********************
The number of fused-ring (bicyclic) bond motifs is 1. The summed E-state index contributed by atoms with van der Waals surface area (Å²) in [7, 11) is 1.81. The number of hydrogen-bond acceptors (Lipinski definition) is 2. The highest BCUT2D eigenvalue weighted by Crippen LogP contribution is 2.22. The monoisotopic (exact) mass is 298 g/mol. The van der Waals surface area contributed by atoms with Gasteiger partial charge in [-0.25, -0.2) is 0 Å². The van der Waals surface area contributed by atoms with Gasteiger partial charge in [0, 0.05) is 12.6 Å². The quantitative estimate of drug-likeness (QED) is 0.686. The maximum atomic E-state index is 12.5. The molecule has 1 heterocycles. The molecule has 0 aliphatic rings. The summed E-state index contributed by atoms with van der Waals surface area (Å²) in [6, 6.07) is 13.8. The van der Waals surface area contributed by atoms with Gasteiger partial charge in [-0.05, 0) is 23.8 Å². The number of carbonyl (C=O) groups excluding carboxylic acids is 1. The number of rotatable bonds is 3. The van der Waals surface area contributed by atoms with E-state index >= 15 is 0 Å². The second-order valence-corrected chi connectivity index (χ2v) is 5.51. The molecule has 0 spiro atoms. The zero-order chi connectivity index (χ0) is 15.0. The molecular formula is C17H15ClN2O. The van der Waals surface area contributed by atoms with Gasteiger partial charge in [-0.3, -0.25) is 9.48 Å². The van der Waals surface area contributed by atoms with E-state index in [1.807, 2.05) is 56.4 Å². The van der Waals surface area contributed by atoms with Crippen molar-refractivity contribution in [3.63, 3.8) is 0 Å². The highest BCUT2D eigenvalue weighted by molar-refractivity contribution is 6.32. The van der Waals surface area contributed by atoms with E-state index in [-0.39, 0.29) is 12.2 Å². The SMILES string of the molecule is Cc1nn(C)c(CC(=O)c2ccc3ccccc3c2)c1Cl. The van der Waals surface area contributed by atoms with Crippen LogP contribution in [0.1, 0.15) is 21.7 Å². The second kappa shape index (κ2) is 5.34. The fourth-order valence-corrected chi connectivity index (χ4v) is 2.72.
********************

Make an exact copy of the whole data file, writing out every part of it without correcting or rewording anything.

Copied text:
The number of fused-ring (bicyclic) bond motifs is 1. The summed E-state index contributed by atoms with van der Waals surface area (Å²) in [7, 11) is 1.81. The number of hydrogen-bond acceptors (Lipinski definition) is 2. The highest BCUT2D eigenvalue weighted by Crippen LogP contribution is 2.22. The monoisotopic (exact) mass is 298 g/mol. The van der Waals surface area contributed by atoms with Gasteiger partial charge in [-0.25, -0.2) is 0 Å². The van der Waals surface area contributed by atoms with Gasteiger partial charge in [0, 0.05) is 12.6 Å². The quantitative estimate of drug-likeness (QED) is 0.686. The maximum atomic E-state index is 12.5. The molecule has 1 heterocycles. The molecule has 0 aliphatic rings. The summed E-state index contributed by atoms with van der Waals surface area (Å²) in [6, 6.07) is 13.8. The van der Waals surface area contributed by atoms with Gasteiger partial charge in [-0.05, 0) is 23.8 Å². The number of carbonyl (C=O) groups excluding carboxylic acids is 1. The number of rotatable bonds is 3. The van der Waals surface area contributed by atoms with E-state index >= 15 is 0 Å². The second-order valence-corrected chi connectivity index (χ2v) is 5.51. The molecule has 0 spiro atoms. The zero-order chi connectivity index (χ0) is 15.0. The molecular formula is C17H15ClN2O. The van der Waals surface area contributed by atoms with Gasteiger partial charge in [-0.3, -0.25) is 9.48 Å². The van der Waals surface area contributed by atoms with E-state index in [1.807, 2.05) is 56.4 Å². The van der Waals surface area contributed by atoms with Crippen molar-refractivity contribution in [3.63, 3.8) is 0 Å². The highest BCUT2D eigenvalue weighted by molar-refractivity contribution is 6.32. The van der Waals surface area contributed by atoms with E-state index in [-0.39, 0.29) is 12.2 Å². The SMILES string of the molecule is Cc1nn(C)c(CC(=O)c2ccc3ccccc3c2)c1Cl. The van der Waals surface area contributed by atoms with Crippen LogP contribution in [0.1, 0.15) is 21.7 Å². The second kappa shape index (κ2) is 5.34. The fourth-order valence-corrected chi connectivity index (χ4v) is 2.72.